For the reasons given, we concluded that the ad breached the Code.
On this point, the ad breached CAP Code (Edition 12) rules
Marketing communications must not contain anything that is likely to cause serious or widespread offence. Particular care must be taken to avoid causing offence on the grounds of race, religion, gender, sexual orientation, disability or age. Compliance will be judged on the context, medium, audience, product and prevailing standards.
Marketing communications may be distasteful without necessarily breaching this rule. Marketers are urged to consider public sensitivities before using potentially offensive material.
The fact that a product is offensive to some people is not grounds for finding a marketing communication in breach of the Code. and 4.3 4.3 References to anyone who is dead must be handled with particular care to avoid causing offence or distress. (Harm and offence).
We acknowledged that the ad had appeared in the context of a high profile murder trial that had received extensive media coverage and was of interest to the public. We considered it would therefore have been reasonable to foresee that serious or widespread offence was likely to be caused by placing an ad that sought commercial advantage based on that trial and which made light of the sensitive issues involved. Given the content of the ad, and the prevailing circumstances at the time of its publication, we concluded that it brought advertising into disrepute.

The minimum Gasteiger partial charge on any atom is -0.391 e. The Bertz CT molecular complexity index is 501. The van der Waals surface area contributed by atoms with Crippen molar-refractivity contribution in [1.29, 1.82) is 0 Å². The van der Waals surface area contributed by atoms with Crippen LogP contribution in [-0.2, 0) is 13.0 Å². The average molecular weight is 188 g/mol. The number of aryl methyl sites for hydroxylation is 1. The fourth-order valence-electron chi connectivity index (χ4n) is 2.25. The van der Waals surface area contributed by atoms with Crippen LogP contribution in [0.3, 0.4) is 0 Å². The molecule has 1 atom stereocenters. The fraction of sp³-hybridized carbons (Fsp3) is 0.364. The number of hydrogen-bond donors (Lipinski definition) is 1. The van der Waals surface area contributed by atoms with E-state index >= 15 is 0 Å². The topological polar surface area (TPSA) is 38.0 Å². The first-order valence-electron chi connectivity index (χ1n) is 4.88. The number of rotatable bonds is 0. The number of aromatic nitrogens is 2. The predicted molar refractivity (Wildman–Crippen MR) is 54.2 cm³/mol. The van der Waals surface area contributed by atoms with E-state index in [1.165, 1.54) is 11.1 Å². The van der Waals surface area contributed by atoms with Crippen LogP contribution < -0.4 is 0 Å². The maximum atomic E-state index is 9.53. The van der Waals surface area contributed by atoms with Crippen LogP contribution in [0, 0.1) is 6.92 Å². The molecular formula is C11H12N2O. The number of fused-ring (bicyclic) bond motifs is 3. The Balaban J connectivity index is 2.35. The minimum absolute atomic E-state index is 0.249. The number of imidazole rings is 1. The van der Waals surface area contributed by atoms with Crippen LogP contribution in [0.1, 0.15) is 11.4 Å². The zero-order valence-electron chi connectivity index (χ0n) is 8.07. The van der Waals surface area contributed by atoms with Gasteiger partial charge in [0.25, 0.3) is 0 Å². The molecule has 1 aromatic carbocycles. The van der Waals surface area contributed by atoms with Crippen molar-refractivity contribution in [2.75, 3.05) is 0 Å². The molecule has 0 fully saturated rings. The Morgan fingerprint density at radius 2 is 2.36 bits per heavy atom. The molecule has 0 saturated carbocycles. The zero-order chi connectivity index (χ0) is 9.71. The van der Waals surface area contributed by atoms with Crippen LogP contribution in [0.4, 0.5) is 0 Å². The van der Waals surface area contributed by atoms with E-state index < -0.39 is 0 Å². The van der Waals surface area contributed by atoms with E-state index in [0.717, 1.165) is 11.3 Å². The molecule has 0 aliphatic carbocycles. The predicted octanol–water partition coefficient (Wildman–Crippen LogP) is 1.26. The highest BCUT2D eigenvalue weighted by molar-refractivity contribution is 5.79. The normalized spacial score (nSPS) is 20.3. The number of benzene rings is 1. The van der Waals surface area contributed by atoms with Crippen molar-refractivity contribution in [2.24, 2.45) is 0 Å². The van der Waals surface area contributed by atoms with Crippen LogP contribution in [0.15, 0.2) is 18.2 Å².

On this point, the ad breached CAP Code (Edition 12) rule 1.5 1.5 No marketing communication should bring advertising into disrepute. (Compliance).
The ad must not appear again in its current form. We told Paddy Power to ensure their future ads did not cause serious or widespread offence and did not bring advertising into disrepute.